Sunday, April 1, 2012

Curiosity's Mars Landing Spot

Hey Space Placers!

Four months from now NASA's newest Mars mission, Curiosity will be preparing to land on the Red Planet. But where exactly will the one-ton, car sized martian science lab-rover land?

A lot of thought went into where Curiosity should land and embark on a mission dedicated to finding the precursors of life. NASA had a number of areas in mind but finally decided on a mountain located inside of an ancient crater named Gale.

Mount Sharps, informally named after  prominent  Cal Tech planetary geologist Robert P. Sharp, (1911-2004) , who was influential in the field and worked on several of the first Mars mission, is the landing zone.

Mount Sharp is an impressive feature that is higher than the mountains of Colorado or Mount Rainier. It is a broad feature in Gale Crater and Curiosity will land in the level area shown on the graphic by the black ellipse and make its way towards areas of interest.

As stated in the news release: "Some lower layers of Mount Sharp might tell of a lake within Gale Crater long ago, or wind-delivered sediments subsequently soaked by groundwater. Orbiters have mapped water-telltale minerals in those layers. Liquid water is a starting point in describing conditions favorable for life, but just the beginning of what Curiosity can investigate. Higher layers may be deposits of wind-blown dust after a great drying-out on Mars."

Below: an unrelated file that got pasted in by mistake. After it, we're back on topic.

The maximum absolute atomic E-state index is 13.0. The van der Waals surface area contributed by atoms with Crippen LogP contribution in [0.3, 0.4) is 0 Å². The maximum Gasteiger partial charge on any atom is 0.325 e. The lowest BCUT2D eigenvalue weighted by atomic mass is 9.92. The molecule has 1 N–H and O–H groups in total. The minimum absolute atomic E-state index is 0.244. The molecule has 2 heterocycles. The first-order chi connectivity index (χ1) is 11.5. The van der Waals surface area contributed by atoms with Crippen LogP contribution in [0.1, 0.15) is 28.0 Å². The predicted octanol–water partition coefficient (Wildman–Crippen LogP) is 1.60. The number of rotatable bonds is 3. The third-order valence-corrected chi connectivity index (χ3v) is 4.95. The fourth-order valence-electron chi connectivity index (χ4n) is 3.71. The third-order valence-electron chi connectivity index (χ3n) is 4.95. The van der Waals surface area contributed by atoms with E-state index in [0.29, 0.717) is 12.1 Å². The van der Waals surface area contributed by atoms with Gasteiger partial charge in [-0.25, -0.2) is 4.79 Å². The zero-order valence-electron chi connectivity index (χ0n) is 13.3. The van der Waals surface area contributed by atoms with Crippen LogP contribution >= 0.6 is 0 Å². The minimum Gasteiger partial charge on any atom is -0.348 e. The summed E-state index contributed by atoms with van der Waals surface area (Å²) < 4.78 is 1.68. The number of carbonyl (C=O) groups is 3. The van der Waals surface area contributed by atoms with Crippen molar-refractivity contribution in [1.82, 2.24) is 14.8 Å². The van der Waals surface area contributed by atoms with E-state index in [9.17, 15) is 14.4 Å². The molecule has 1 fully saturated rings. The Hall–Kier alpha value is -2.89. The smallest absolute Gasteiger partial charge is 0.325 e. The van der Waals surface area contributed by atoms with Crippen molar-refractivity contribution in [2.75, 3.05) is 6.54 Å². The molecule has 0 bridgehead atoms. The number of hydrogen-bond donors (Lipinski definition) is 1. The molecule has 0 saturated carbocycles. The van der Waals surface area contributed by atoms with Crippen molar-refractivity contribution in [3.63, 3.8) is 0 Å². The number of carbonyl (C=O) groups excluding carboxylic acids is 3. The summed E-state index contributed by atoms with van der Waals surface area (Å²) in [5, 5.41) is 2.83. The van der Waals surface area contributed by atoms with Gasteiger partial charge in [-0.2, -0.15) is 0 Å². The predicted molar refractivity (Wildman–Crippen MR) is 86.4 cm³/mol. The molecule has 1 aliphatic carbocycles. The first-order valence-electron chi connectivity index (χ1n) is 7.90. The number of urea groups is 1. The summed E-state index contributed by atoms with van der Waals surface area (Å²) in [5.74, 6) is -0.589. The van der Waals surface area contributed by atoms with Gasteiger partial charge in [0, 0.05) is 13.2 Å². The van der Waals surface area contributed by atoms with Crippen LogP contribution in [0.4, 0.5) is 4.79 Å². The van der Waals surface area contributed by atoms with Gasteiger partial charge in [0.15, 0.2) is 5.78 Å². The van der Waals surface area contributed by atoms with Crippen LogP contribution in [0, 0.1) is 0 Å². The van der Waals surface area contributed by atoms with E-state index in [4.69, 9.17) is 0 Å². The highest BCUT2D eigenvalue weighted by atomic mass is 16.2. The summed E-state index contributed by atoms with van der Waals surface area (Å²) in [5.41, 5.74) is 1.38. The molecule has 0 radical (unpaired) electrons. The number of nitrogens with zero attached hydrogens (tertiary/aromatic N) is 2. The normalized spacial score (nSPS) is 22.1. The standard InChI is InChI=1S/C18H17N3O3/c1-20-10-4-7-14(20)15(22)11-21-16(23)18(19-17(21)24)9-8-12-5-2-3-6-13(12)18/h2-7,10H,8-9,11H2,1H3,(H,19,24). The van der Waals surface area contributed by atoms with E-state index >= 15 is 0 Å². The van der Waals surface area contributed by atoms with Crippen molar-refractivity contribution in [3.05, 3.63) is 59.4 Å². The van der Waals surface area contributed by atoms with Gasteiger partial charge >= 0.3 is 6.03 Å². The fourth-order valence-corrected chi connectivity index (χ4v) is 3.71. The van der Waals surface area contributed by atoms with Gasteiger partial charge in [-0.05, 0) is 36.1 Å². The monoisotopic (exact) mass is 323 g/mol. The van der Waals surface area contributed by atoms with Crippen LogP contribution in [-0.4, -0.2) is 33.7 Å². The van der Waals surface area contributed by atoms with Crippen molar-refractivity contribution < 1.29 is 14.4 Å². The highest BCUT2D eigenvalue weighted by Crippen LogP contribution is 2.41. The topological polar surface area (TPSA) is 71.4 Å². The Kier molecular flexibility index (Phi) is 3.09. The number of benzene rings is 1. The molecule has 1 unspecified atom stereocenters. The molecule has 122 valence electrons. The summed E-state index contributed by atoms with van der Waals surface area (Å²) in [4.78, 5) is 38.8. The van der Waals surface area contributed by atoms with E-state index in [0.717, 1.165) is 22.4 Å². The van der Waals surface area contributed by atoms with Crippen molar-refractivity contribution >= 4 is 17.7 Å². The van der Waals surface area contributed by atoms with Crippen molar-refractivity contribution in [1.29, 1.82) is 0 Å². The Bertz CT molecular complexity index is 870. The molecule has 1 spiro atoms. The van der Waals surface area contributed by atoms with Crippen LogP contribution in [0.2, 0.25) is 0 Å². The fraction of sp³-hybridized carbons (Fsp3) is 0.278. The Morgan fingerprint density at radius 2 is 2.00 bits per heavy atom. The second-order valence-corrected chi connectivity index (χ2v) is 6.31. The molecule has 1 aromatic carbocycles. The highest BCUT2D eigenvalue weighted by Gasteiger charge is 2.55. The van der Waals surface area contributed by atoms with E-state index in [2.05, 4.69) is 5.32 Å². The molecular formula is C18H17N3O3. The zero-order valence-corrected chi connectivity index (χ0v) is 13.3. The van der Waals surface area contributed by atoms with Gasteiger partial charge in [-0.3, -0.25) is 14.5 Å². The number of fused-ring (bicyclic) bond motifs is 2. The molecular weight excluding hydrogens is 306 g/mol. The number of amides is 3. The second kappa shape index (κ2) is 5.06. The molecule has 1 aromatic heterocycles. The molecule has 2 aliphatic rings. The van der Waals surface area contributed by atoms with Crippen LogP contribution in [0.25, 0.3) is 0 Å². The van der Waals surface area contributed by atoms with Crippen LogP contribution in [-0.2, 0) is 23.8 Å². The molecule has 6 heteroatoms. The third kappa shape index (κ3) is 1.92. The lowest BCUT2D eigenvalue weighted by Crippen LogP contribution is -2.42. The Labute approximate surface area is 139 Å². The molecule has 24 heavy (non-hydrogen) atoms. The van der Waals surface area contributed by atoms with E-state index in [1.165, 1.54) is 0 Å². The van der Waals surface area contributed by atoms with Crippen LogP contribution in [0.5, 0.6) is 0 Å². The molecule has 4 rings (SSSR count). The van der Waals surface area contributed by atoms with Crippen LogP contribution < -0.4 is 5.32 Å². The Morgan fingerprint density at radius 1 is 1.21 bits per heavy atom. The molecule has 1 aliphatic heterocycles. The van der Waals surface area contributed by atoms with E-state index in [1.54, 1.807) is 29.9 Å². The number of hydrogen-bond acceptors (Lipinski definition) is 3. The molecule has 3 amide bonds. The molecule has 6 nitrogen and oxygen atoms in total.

"Mount Sharp is the only place we can currently access on Mars where we can investigate this transition in one stratigraphic sequence," said Caltech's John Grotzinger, chief scientist for the Mars Science Laboratory. "The hope of this mission is to find evidence of a habitable environment; the promise is to get the story of an important environmental breakpoint in the deep history of the planet. This transition likely occurred billions of years ago -- maybe even predating the oldest well-preserved rocks on Earth."

This will be an amazing mission to watch via the Internet and it may be historic in that we may finally put to rest the question of whether Mars could have supported life in the past. But asI have said before, I think there is a very good chance that one day we will find life on Mars. As to whether Curiosity accomplishes the former or the latter only time will tell.

Sky Guy in VA
Oblique view of Mount Sharp

No comments:

Post a Comment